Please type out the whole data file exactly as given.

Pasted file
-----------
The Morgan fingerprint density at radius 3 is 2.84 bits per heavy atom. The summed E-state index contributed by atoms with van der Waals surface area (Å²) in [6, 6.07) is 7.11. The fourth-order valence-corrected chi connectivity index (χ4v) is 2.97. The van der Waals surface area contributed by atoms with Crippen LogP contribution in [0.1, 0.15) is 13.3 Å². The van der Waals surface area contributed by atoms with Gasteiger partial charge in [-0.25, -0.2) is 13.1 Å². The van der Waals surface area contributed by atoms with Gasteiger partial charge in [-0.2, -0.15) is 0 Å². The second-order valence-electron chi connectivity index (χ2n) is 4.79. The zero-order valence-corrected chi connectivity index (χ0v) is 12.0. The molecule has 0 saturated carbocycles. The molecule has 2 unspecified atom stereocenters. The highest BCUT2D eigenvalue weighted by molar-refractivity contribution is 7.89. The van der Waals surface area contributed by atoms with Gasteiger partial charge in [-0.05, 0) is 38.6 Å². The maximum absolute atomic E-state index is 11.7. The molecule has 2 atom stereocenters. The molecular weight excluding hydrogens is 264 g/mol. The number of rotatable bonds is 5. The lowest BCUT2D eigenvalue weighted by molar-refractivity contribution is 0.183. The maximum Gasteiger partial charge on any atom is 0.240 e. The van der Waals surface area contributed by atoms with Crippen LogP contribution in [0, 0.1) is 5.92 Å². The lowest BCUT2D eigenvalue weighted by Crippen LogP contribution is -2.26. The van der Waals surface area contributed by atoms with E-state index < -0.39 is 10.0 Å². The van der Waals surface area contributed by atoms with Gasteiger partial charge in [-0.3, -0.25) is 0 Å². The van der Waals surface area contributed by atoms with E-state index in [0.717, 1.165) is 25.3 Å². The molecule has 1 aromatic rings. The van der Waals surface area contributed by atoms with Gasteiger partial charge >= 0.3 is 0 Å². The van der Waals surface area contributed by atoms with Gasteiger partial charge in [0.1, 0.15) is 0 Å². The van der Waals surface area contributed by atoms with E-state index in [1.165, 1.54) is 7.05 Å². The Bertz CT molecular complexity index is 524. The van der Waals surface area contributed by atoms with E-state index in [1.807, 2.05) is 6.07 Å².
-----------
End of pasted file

The Morgan fingerprint density at radius 3 is 2.84 bits per heavy atom. The summed E-state index contributed by atoms with van der Waals surface area (Å²) in [6, 6.07) is 7.11. The fourth-order valence-corrected chi connectivity index (χ4v) is 2.97. The van der Waals surface area contributed by atoms with Crippen LogP contribution in [0.1, 0.15) is 13.3 Å². The van der Waals surface area contributed by atoms with Gasteiger partial charge in [-0.25, -0.2) is 13.1 Å². The van der Waals surface area contributed by atoms with Gasteiger partial charge in [-0.2, -0.15) is 0 Å². The second-order valence-electron chi connectivity index (χ2n) is 4.79. The zero-order valence-corrected chi connectivity index (χ0v) is 12.0. The molecule has 0 saturated carbocycles. The molecule has 2 unspecified atom stereocenters. The highest BCUT2D eigenvalue weighted by molar-refractivity contribution is 7.89. The van der Waals surface area contributed by atoms with Gasteiger partial charge in [-0.05, 0) is 38.6 Å². The maximum absolute atomic E-state index is 11.7. The molecule has 2 atom stereocenters. The molecular weight excluding hydrogens is 264 g/mol. The number of rotatable bonds is 5. The lowest BCUT2D eigenvalue weighted by molar-refractivity contribution is 0.183. The maximum Gasteiger partial charge on any atom is 0.240 e. The van der Waals surface area contributed by atoms with Crippen LogP contribution in [0, 0.1) is 5.92 Å². The lowest BCUT2D eigenvalue weighted by Crippen LogP contribution is -2.26. The van der Waals surface area contributed by atoms with E-state index < -0.39 is 10.0 Å². The van der Waals surface area contributed by atoms with Gasteiger partial charge in [-0.3, -0.25) is 0 Å². The van der Waals surface area contributed by atoms with E-state index in [0.717, 1.165) is 25.3 Å². The molecule has 1 aromatic rings. The van der Waals surface area contributed by atoms with Gasteiger partial charge >= 0.3 is 0 Å². The van der Waals surface area contributed by atoms with Gasteiger partial charge in [0.1, 0.15) is 0 Å². The van der Waals surface area contributed by atoms with E-state index in [1.165, 1.54) is 7.05 Å². The Bertz CT molecular complexity index is 524. The van der Waals surface area contributed by atoms with E-state index in [1.807, 2.05) is 6.07 Å².